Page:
Moral Disorder by Margaret Atwood is a series of stories about a woman named Nell. The stories start in her childhood, move on to a weird (but just normal-weird, not freaky-weird) relationship with an older guy, and then ends with a pair of stories about her childhood and her relationship with her mother. Good, entertaining, interesting.
There's a kind of crankiness, a negativity, to Margaret Atwood's writing which stops me from reading two of her books in a row. Everything's described in the most sordid way. I mean, I could describe every annoying and stupid and gross thing about my life, and leave out all the good bits, and it would sound overwrought and terrible like Atwood's characters' lives, but really my life is not all miserable and icky, and I don't buy that Atwood's characters' lives are all miserable and icky. Sometimes it annoys me that her books are so relentlessly negative. Lighten up, lady! Give it a rest! (Lest you mistake this for intelligent literary commentary, I feel the same way about Stephen King books.)
On the other hand, the thing I love about Margaret Atwood, and this isn't something that seems to come up much, is her little jokes. (She likes that too: a friend of mine saw her do a reading, and apparently she laughs at her own jokes.)
(Careful readers will note that this is the first of my Alphabetical To-Be-Read List Plan, and that I have read several off-list books. If I'm going to get through any amount of my TBR pile I'm going to have to increase the on-list:off-list ratio.)
Baking Cakes in Kigali by Gaile Parkin is our second book club book. (The girl who's planning this month's meeting decided we needed something a little lighter after The Things They Carried. On the one hand, Rwanda; on the other hand, cakes!) Baking Cakes in Kigali is about a community of ex-pats of various countries who have come to Kigali to participate in (or take advantage of) the post-war rebuilding and spending. Centreing the book on non-Rwandans is a great way to write a book about Rwanda without asking us to get into the heart of someone who lived through the genocide. Not that that's not a worthwhile thing to do, but it's not this book.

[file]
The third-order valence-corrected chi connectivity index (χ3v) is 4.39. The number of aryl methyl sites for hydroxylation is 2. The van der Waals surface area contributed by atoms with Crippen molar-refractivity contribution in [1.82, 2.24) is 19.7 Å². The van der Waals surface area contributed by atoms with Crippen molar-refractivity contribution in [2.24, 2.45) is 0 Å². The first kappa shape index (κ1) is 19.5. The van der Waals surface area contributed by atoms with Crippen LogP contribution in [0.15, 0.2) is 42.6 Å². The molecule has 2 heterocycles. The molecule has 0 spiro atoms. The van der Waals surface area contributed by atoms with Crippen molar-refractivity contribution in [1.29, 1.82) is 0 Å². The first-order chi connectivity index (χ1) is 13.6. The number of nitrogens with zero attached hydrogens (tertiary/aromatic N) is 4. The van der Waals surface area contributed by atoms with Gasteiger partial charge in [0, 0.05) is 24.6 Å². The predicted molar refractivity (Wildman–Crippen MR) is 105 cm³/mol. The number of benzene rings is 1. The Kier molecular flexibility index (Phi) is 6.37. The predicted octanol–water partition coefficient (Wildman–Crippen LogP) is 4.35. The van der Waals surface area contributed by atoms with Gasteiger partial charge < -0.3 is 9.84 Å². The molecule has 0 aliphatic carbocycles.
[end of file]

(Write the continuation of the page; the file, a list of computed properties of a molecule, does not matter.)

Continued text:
Our main character is Angel, a Tanzanian grandmother who has recently launched a custom cake business. Her husband works for the university, and is the reason they are in Kigali. They live in an apartment complex populated by people from other parts of Africa and the world, and one of the delights of the novel is reading Angel's thoughts on cultural differences within Africa. The main charm of the book is Angel, actually: her thoughts on her neighbours, on feminism, on running a small business, and on coping with hardship are reminiscent of the levelheaded philosophies of Alexander McCall Smith's Precious Ramotswe.
(Leading, obviously, to the question of whether these white writers are creating a new sterotype, the "practical African woman". Both Precious and Angel are admirable characters who you would want to have by your side in a crisis, but I feel like I need to hear another voice from Africa, perhaps one that isn't so tailored to my taste as a North American reader.)
Baking Cakes in Kigali isn't a work of great literature, but it was a pleasant and easy read and raises enough discussion points that I think it will make for a good book club meeting.
Odd and the Frost Giants by Neil Gaiman was perhaps an unnecessary diversion from my TBR list, but Delphine had it out from the library and I hadn't read it, so I did. Besides, it was short. It's the story of Odd, who is odd and not entirely wanted at home, so he goes away. While he's away, he meets some more odd characters: a bear, a fox and an eagle who aren't behaving as you might expect a bear, a fox and an eagle to behave. Events transpire, Odd quests and succeeds, learns about himself and his family, saves the day and returns home stronger.
It's a wonderful little book, as you'd expect from Gaiman. He has a gloriously gentle, deadpan way of ushering you into his imagined world that I loved in the Sandman comics.